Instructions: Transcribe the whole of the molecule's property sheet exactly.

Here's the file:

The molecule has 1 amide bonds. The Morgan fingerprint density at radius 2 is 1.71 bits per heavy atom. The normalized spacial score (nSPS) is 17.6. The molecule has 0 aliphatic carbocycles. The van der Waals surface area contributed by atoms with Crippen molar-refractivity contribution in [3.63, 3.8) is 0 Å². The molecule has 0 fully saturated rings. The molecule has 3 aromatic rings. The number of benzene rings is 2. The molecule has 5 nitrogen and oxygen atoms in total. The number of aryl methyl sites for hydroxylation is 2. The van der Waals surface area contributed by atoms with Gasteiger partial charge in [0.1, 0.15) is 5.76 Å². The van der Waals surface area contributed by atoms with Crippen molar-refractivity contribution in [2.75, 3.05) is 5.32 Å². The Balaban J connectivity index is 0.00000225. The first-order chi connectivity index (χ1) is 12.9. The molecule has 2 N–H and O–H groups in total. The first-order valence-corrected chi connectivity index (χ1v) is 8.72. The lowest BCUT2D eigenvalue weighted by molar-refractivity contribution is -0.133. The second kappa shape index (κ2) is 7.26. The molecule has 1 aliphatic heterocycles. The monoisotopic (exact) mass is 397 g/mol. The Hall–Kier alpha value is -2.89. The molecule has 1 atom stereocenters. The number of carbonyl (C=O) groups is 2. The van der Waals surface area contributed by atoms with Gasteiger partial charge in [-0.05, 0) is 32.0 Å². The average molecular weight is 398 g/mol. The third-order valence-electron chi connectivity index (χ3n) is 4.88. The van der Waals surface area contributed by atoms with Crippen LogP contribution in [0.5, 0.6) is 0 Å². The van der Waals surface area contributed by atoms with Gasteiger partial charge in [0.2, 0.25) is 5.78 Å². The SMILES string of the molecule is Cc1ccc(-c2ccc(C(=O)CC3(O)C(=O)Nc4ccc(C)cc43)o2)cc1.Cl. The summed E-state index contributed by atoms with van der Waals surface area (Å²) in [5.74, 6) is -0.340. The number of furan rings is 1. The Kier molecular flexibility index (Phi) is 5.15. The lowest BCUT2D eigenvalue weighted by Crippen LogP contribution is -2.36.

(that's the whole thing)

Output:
The molecule has 1 amide bonds. The Morgan fingerprint density at radius 2 is 1.71 bits per heavy atom. The normalized spacial score (nSPS) is 17.6. The molecule has 0 aliphatic carbocycles. The van der Waals surface area contributed by atoms with Crippen molar-refractivity contribution in [3.63, 3.8) is 0 Å². The molecule has 0 fully saturated rings. The molecule has 3 aromatic rings. The number of benzene rings is 2. The molecule has 5 nitrogen and oxygen atoms in total. The number of aryl methyl sites for hydroxylation is 2. The van der Waals surface area contributed by atoms with Gasteiger partial charge in [0.1, 0.15) is 5.76 Å². The van der Waals surface area contributed by atoms with Crippen molar-refractivity contribution in [2.75, 3.05) is 5.32 Å². The Balaban J connectivity index is 0.00000225. The first-order chi connectivity index (χ1) is 12.9. The molecule has 2 N–H and O–H groups in total. The first-order valence-corrected chi connectivity index (χ1v) is 8.72. The lowest BCUT2D eigenvalue weighted by molar-refractivity contribution is -0.133. The second kappa shape index (κ2) is 7.26. The molecule has 1 aliphatic heterocycles. The monoisotopic (exact) mass is 397 g/mol. The Hall–Kier alpha value is -2.89. The molecule has 1 atom stereocenters. The number of carbonyl (C=O) groups is 2. The van der Waals surface area contributed by atoms with Gasteiger partial charge in [-0.05, 0) is 32.0 Å². The average molecular weight is 398 g/mol. The third-order valence-electron chi connectivity index (χ3n) is 4.88. The van der Waals surface area contributed by atoms with Crippen LogP contribution in [0.5, 0.6) is 0 Å². The van der Waals surface area contributed by atoms with Gasteiger partial charge in [0.2, 0.25) is 5.78 Å². The SMILES string of the molecule is Cc1ccc(-c2ccc(C(=O)CC3(O)C(=O)Nc4ccc(C)cc43)o2)cc1.Cl. The summed E-state index contributed by atoms with van der Waals surface area (Å²) in [5.74, 6) is -0.340. The number of furan rings is 1. The Kier molecular flexibility index (Phi) is 5.15. The lowest BCUT2D eigenvalue weighted by Crippen LogP contribution is -2.36.